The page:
also b-52 and kc-135, along with many others show just how long term they can think and work with a program, which is exactly what space needs, long term vision and follow through.


RE: Typical Senate.
By Reclaimer77 on 11/21/2011 9:57:22 PM , Rating: 2
I don't really like seeing the F-22 on that list. It's, you know, only the greatest fighter aircraft ever wrought by mankind. Not sure how you can produce that and claim they have a poor track record, especially given past successes.


RE: Typical Senate.
By Ringold on 11/21/2011 11:19:56 PM , Rating: 2
Well, a technological marvel it may be, but it also ended up being so expensive that, pending an 11th hour change of heart, the production is being shut down with a small fraction of the number originally planned being bought. Like the Shuttle; a marvel of its time, but over budget and too expensive.

At least for this low earth orbit part of NASA's portfolio, military ownership wouldn't work. The military has no better concept of cost savings then NASA, which is partly why NASA's trying to develop commercial partners for this part.


RE: Typical Senate.
By Reclaimer77 on 11/21/2011 11:39:02 PM , Rating: 2
Well I don't know how you push the envelope and develop something like the F-22 on the cheap. But isn't the F-35 costing more and is far less capable?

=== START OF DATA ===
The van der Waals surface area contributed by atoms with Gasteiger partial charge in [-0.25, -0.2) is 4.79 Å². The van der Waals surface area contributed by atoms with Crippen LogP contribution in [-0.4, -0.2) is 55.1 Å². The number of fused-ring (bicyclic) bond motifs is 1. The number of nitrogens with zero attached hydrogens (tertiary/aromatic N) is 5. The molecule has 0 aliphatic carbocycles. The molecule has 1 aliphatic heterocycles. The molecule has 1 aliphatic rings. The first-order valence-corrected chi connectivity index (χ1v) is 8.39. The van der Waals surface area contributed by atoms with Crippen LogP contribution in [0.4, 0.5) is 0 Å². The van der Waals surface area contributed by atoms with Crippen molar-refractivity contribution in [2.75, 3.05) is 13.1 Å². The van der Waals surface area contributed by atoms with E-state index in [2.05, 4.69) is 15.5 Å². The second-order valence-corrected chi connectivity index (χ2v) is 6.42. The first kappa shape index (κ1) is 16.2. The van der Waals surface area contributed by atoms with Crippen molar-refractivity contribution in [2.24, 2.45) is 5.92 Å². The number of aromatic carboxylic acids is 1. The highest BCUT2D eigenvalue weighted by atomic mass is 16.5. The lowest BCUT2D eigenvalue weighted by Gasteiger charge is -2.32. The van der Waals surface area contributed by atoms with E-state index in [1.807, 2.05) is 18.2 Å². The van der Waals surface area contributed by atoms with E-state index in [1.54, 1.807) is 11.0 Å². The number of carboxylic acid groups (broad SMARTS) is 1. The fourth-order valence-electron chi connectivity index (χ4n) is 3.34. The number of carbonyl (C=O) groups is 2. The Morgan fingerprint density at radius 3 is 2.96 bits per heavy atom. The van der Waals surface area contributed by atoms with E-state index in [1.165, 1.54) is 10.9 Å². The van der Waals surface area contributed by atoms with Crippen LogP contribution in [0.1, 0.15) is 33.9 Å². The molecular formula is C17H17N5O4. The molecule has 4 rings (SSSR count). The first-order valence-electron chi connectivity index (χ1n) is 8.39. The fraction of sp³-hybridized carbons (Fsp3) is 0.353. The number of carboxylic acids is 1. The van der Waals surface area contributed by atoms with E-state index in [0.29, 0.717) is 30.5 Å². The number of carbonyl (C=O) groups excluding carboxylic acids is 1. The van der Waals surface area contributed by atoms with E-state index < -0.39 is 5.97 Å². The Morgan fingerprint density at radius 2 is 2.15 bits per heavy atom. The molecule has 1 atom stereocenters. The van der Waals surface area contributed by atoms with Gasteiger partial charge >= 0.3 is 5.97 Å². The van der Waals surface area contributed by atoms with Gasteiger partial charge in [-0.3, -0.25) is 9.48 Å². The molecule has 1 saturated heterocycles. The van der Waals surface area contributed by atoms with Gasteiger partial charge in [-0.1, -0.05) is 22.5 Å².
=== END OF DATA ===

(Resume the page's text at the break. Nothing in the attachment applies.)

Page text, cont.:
As far as the Shuttle being "too expensive"..compared to what? There was nothing even in the same league.


RE: Typical Senate.
By Ringold on 11/21/2011 11:42:46 PM , Rating: 1
Good point. For going to Mars, for example, you're right. No way to do it cheap.

I was thinking only about low earth orbit work for now. It's been done for ages, the technology is more accessible now to private enterprise, and they're doing it better then NASA or the military ever could.

But for big projects, beyond the scope of anything thats been done before, you're right. Thats the realm of government.. at least, since Jeff Bezos is just a billionaire, not a trillionaire.


RE: Typical Senate.
By Manch on 11/22/2011 3:54:43 AM , Rating: 2
I'm not bashing the F-22 itself, although it has had its fair share of teething problems, most new platforms do. I used to watch them every week during my smoke breaks. They're amazing planes! My issue is with how they handled the program. because of there poor management, we ended up with far fewer than we needed. I question it's usefulness at the low numbers we currently have. So to me ultimately its a high capability/limited asset that cost more than it's worth. It will not be able to replace the F-15 like it was intended and the F-35 is a poor substitute. As much as those damn things cost, we should have purchased more F-22's. Allowing the production lines to shut down was just plain stupid. Also, because we have so few, losing one during training, etc is extremely costly, not to mention the price of the block upgrades will be astronomical. In the long run we just cost ourselves more money, because we still need to replace our F-15 fleet.